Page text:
The discussion regarding the number of nodes and the ‘apparent’ distance to the root can also be used to discuss aspects of another term that has been applied in studies dealing with extinct taxa, early divergent (e.g., Zanno et al., 2015; Griffin and Nesbitt, 2016). As the term implies, it is typically applied to refer to lineages that apparently diverged earlier in relation to the others depicted in a cladogram. Using the example of the cladogram in Figure 2, in the context of the clade defined by node A, Gallus gallus could be interpreted as having diverged earlier than Saturnalia because there are fewer nodes between Gallus gallus and node A, than there are nodes between Saturnalia and node A. Nevertheless, this interpretation is problematic because it compares things that are not comparable phylogenetically. Such comparisons only apply to sister-groups (Crisp and Cook, 2005; Zachos, 2016), and in this case, ‘the lineage containing Gallus gallus but not sauropodomorphs’ diverged at the same time of the ‘lineage containing all the sauropodomorphs’, which in turn includes Saturnalia. Yet, the cladogram also indicates that the ‘lineage containing Gallus gallus but not sauropodomorphs’ diverged from ‘the lineage containing only sauropodomorphs’ earlier than ‘the lineage containing Saturnalia + Sauropodomorpha A + Sauropodomorpha B but not the other sauropodomorphs’ diverged from ‘the lineage containing Efraasia + Sauropoda but not Saturnalia ’. However, the taxon Gallus gallus did not diverge earlier than the taxon Saturnalia. Time of divergence of Saturnalia and Gallus gallus is only associated to the age of the taxa, but not to their relative position in the cladogram.
Other aspects of the usage of the term ‘basal’ have already been addressed in other publications in the context of living species (Krell and Cranston, 2004; Crisp and Cook, 2005; Zachos, 2016). As mentioned in these studies, it is not terminal taxa (or OTUs - Operational Taxonomical Units) that can be ‘more basal’ in relation to other terminal taxa, but the nodes (i.e., hypothetical ancestors) of the tree in relation to other nodes (Crisp and Cook, 2005; Zachos, 2016). Thus, in the tree topology (Figure 1), it is the node corresponding to the ancestor of the less inclusive clade including Saturnalia and neosauropods (node A) that is basal in relation to the node representing the ancestor of the less inclusive clade containing Efraasia and neosauropods (node B). Saturnalia is not a basal sauropodomorph in relation to Efraasia, neither even in relation to Sauropoda, and nor is Saturnalia the basal most taxon of Sauropodomorpha because of its position in the cladogram. Still, Saturnalia and Efraasia are consecutive sister-groups of less inclusive clades within Sauropodomorpha, clade B (node B and all species descending from it) and clade C (node C and all species descending from it), respectively. The clade D (node D and all species descending from it) is not more basal than the clade F (node F and all species descending from it). Moreover, clades defined by nodes D and F are not sister-groups, and therefore no direct comparison can be made between them alone in terms of relationships between each other (Hennig, 1966). This is important to stress because many authors claim that basal is related to something graphical instead of evolutionary or phylogenetic (see also Crisp and Cook, 2005). The resulting tree is an arrangement of organisms in a phylogenetic (or hierarchical) system of progressively less/more inclusive clades and its respective sister groups (Hennig, 1966). Thus, enunciating relationships on the basis of a sister group relationship is the proper way to describe phylogenetic relationships in a cladogram (Zachos, 2016). For instance, the most ‘basal’ taxon is actually the sister group of all other taxa within that lineage; ‘basal lineages’ are consecutive sister groups of progressively less inclusive clades.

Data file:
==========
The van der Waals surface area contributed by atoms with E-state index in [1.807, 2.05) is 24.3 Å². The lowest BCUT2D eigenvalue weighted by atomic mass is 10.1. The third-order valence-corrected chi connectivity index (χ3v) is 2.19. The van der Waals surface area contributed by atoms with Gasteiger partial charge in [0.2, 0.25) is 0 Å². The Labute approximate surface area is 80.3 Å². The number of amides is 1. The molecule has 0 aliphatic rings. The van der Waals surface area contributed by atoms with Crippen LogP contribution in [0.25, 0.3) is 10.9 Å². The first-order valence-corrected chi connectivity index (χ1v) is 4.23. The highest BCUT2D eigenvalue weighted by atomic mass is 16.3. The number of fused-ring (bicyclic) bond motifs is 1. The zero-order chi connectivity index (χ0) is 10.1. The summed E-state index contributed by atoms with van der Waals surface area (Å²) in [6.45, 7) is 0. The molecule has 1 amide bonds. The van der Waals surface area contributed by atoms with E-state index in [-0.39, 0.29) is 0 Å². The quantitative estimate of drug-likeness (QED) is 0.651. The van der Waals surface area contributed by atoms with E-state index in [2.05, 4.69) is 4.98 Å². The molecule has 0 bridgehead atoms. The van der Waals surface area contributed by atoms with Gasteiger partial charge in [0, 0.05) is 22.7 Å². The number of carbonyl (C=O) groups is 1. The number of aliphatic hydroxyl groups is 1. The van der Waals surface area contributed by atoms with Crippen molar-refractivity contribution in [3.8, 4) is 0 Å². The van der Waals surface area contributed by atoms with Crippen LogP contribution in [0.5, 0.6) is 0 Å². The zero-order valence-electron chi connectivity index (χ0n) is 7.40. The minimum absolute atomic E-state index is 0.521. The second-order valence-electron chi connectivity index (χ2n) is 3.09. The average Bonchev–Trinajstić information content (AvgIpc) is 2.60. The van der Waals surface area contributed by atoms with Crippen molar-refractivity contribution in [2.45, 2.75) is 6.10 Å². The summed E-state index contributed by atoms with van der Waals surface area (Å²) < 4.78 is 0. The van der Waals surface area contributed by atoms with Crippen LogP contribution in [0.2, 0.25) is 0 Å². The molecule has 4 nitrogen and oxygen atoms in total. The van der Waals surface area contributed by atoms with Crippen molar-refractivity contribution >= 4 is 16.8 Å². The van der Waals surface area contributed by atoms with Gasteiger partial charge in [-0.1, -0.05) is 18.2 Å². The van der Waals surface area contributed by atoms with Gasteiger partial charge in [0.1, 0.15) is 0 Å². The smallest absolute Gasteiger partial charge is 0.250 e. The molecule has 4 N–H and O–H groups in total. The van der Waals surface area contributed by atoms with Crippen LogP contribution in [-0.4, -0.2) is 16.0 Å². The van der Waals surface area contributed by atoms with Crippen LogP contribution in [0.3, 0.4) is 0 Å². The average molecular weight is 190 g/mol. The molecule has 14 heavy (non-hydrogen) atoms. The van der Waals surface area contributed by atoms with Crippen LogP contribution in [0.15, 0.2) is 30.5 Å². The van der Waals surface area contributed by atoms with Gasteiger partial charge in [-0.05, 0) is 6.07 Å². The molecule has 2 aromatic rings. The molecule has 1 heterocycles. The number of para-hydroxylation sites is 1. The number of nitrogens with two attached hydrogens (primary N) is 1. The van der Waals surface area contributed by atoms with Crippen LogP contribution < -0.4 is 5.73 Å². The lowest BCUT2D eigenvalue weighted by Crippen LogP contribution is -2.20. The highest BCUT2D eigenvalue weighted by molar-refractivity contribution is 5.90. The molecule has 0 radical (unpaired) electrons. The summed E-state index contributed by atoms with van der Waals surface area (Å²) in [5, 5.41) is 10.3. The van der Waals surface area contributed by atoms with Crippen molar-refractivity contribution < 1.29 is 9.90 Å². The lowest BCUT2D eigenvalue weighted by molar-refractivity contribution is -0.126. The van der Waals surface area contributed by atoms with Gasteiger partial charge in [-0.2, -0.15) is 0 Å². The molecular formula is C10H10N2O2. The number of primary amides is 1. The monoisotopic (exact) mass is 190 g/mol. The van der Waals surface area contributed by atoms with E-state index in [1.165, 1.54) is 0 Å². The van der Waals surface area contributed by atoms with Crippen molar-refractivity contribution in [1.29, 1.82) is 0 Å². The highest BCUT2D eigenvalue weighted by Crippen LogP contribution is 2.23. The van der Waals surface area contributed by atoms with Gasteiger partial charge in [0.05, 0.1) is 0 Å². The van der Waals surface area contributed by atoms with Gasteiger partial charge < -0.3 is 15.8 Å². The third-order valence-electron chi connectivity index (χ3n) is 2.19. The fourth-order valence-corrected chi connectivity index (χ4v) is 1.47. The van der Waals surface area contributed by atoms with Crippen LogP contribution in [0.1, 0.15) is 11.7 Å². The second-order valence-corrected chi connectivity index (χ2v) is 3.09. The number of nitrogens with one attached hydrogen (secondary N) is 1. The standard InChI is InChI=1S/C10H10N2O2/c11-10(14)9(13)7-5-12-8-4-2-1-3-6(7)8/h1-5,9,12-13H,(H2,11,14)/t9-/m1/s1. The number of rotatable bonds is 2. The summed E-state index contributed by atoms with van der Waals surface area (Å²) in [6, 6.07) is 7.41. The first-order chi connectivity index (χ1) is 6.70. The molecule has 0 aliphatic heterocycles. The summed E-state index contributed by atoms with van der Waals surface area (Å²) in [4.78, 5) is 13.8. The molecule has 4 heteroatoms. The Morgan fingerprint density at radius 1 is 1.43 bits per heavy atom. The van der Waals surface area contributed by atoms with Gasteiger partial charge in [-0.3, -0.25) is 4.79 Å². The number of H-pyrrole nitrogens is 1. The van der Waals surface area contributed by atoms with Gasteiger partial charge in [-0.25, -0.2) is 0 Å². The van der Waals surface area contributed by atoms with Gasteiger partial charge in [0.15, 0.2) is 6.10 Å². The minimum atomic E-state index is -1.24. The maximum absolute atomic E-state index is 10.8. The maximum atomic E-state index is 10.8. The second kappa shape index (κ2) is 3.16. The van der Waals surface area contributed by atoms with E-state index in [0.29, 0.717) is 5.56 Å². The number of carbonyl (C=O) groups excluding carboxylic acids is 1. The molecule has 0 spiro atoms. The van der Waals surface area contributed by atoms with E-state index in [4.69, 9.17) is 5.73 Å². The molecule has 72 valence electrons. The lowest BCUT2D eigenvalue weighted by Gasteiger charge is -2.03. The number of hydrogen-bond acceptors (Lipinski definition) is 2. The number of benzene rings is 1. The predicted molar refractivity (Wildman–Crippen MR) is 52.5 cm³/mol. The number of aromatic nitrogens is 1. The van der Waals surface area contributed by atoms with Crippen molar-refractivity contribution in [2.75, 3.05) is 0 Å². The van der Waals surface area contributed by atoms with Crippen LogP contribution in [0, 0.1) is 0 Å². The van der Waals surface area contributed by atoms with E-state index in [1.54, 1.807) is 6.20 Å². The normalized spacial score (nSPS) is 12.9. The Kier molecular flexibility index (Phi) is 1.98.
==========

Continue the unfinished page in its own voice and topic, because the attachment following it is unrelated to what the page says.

Do ‘Basal’ Taxa Have More Plesiomorphic Traits?
The idea of ‘basal’ taxon can be accompanied by the false notion that the ‘most basal taxon’ exhibits less apomorphic character states than the other taxa (see e.g., Crisp and Cook, 2005). However, despite the possibility of having such scenario, it is not true for all the cases. This can be demonstrated using the example of Figure 3. A single most parsimonious tree (MPT) is found when the data matrix is analysed using parsimony. Using the notion of basal as discussed above, one could argue that taxon A is the ‘basal most’ taxon of clade X. Nevertheless, in the context of clade X, taxon A has six apomorphic traits, whereas taxon B has two, and taxa C-F have four each. Thus, B-F are more closely related to each other than to A because they share more apomorphies among them than any of them shares with A, but not because A has fewer apomorphies in the context of the clade including A-F.
Transitional Taxa: a Linear Way of Thinking About Evolution?
The first question that probably comes to the mind after reading a sentence such as “a new transitional taxon is here presented” is: transitional between what? After all, this way of thinking makes no sense in the theoretical basis of biological evolution as understood nowadays because evolution has no goal (Laland et al., 2015). It also has no basis in a cladistic paradigm because trees are branching diagrams (Hennig, 1966), not ladders of progress (Zachos, 2016).